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No matter how carefully we put our gardens and landscapes to bed for the winter - winter always manages to win out. Here's what you can do to fix snow mold and bring your yard back to life in the spring.
Deep snow insulates the ground and often creates conditions where fungus, or snow mold, grows over the winter months. Gray snow mold (also called Typhula blight) is caused by Typhula spp., while pink snow mold (also called Fusarium patch) is caused by Microdochium nivalis.
The best way to tackle snow mold is to let the lawn dry, then rake the areas before any fertilization is done. That's it. Easy.
The damage done by de-icing materials and snowplows should be taken care of as soon as the warmer temperatures of spring arrive. These areas will require a little TLC, fresh soil, and seed or sod. Don't just throw down seed or sod and call it done. Remove the dead grass and any debris.
If you have paver patios, walkways, or driveways, a little spring maintenance may be necessary. Check the joints. Do you see spaces between the pavers where sand should be? Fresh sand should be swept into the joints before wind-blown seeds take root.
Examine trees and shrubs for rodent damage. The snow provided excellent cover for the rabbits and voles this year. You might see a less vigorous plant this year and improvement next year. Depending on how much damage occurred, you may want to consider replacing the plant.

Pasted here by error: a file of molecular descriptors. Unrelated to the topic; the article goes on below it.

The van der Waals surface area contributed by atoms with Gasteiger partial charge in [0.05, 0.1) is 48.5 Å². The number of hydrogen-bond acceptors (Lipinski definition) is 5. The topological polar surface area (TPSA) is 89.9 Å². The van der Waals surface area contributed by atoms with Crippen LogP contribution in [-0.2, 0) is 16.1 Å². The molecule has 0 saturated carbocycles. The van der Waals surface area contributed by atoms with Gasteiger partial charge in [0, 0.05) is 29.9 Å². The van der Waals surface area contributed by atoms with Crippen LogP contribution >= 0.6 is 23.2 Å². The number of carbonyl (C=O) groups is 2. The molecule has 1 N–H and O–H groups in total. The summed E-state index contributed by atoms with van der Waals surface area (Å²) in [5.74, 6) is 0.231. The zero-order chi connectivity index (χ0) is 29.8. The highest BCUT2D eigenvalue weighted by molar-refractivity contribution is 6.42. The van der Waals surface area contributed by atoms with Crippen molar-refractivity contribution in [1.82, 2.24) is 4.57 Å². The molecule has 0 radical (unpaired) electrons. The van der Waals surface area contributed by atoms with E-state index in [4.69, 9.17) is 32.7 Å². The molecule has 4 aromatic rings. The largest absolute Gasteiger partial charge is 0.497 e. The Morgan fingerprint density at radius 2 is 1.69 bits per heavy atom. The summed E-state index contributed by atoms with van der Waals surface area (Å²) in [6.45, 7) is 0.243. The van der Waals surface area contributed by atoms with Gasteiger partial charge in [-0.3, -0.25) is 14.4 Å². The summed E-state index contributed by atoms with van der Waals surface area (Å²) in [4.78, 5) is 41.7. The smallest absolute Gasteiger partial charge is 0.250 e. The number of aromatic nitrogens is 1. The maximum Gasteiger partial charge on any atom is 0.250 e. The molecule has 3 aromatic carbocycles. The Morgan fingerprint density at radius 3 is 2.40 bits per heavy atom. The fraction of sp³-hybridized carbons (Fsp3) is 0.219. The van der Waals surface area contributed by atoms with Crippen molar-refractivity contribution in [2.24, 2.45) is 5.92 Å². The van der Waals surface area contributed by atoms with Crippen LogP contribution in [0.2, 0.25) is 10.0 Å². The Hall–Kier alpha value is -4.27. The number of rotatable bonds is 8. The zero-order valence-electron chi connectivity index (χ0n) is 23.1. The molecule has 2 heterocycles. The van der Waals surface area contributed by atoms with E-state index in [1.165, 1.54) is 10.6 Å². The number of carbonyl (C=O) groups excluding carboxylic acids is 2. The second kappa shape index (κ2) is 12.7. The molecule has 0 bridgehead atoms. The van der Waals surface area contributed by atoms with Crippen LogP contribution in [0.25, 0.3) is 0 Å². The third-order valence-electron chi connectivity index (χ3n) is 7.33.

Learn more here: Wildlife damage to perennial fruits and shrubs, University of Minnesota Extension, Yard and Garden News.
One more note: drainage. Did you happen to notice puddles where they shouldn't be, such as walkways and driveways? Think about tackling this problem before next winter. Drain tile and catch basins can be installed to encourage water to go where you want it to go, away from the house and any hardscapes.
And here's a money-saving, water-saving tip: It is not necessary or recommended to water your lawn during the month of May unless it remains dry and/or the temperatures climb into the 80s or 90s for long stretches at a time.
Examples of the different types of outdoor lighting: path lights, uplights, downlights, and wash lights.
This is not our first hot summer day, and it won't be the last. Our plants and trees suffer right along with us in the heat. Here are a few things to look for and a couple of tips to help your landscape through this heat.
Did you know that Minnesota was once home to 18 million acres of the prairie? Today, a little over 1% of native prairie remains, making it one of North America's most endangered habitats.